Prop. 28 Poised to Pass With Entertainment Industry Backing

A California ballot measure that would pump $1 billion a year into arts and music education appears poised to pass by a wide margin, according to a poll released Friday.

According to the USC Schwarzenegger Institute-USC Price California Issues Poll, Proposition 28 leads by a 69% to 31% margin.

Led by former Los Angeles Unified School District Superintendent Austin Buettner, many artists and entertainment companies have lent their support to the initiative.

“We’re in pretty good shape,” Biettner said in an interview. “People see the virtue of providing arts and music education without raising taxes for anyone.”

Nearly $600 million was spent by various gaming interests on Propositions 26 and 27, which would have allowed sports betting in California. (Both measures appear to be defeated, according to the USC poll.)

Meanwhile, Prop. The campaign to pass 28 was relatively modest, raising only $10.7 million.

Universal Music Group has supported the move with a $25,000 contribution. planted “Yes 28” flag over the famous Capitol Records building in Hollywood. Live Nation Worldwide also gave $10,000 while scrolling digital ads to the music concert initiative.

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Beutner has amassed a long list of celebrity endorsers, including Christina Aguilera (who hosted a fundraiser), Bonnie Raitt, Jason Momoa, Katy Perry, Lionel Ritchie and Issa Rae. Many of them have used their social media platforms to spread the word.

Supporters of the measure argue that only 1 in 5 schools in the state have a full-time art or music program and that such programs should be spread more equitably. Beutner argues that the initiative will be especially helpful in improving diversity in the entertainment industry.

“This is going to be one of the biggest drivers of change in entertainment,” he said. “That’s a big deal.”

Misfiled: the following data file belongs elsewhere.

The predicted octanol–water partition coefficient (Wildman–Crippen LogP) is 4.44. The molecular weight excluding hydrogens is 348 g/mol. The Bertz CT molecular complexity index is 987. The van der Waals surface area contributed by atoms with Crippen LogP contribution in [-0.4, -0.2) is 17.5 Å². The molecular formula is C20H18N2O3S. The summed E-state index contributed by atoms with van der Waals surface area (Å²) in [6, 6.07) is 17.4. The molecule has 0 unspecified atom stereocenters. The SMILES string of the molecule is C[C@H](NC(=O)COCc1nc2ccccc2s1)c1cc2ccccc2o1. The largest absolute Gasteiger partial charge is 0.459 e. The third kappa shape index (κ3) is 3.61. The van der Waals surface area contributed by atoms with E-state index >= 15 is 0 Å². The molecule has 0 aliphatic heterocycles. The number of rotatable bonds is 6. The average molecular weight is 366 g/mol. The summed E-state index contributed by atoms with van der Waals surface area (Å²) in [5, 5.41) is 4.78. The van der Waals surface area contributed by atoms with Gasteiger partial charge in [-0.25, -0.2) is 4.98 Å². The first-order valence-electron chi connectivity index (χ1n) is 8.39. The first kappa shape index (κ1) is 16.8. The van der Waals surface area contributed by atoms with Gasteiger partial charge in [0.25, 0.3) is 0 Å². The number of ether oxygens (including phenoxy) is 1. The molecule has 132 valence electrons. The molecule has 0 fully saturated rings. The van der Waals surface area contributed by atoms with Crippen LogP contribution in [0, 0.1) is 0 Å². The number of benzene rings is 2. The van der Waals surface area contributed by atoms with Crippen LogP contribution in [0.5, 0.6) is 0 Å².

There is no organized opposition to the measure, but some critics — like the San Diego Union-Tribune editorial board — argue that the measure would tie lawmakers’ hands in any future budget crisis.

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“If Californians want arts and music education to be a priority, they can start by electing school board members and legislators who make it a priority,” the paper wrote, urging a “no” vote.

Buettner retired as co-CEO of Evercore Partners in 2008 after a bicycle accident and has since devoted himself to a range of civic endeavors. He served as a chief deputy to Los Angeles Mayor Antonio Villaraigosa, ran a brief campaign for mayor, served as publisher of the Los Angeles Times and led the nation’s second-largest school district for three years.

Superintendent Buettner Fender Musical Instruments Corp. to offer free guitars and lessons to middle school students. partnered with. He also partnered with animation studio Illumination to provide animation instruction to high school students, and Dr. To launch a new high school focused on entrepreneurship. Also worked with Dre and Jimmy Iovine.

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Buettner left LAUSD in 2021, but those ties have carried over to the ballot measure campaign. Buettner is the largest single contributor to the effort, spending $4.3 million. Fender put in another $1.2 million, and Illumination CEO Chris Meledandri gave $25,000. (Penske Media Corporation, parent company Diversity$100,000 has also been contributed.)

The California Teachers Association is also a $2.6 million supporter. Other major donors include Barbra Streisand, Comcast and Steve Ballmer.

More money was spent on signature gatherers to qualify the measure for the ballot. Since then, the campaign has relied heavily on its celebrity endorsers to generate “earned” media. SAG-AFTRA will hold a last-minute “real rally” on Monday to help secure a “yes” vote.

“This is a really feel-good story,” Buettner said. “Who can resist art and music? If you don’t raise taxes no one can. We have to accept it. “



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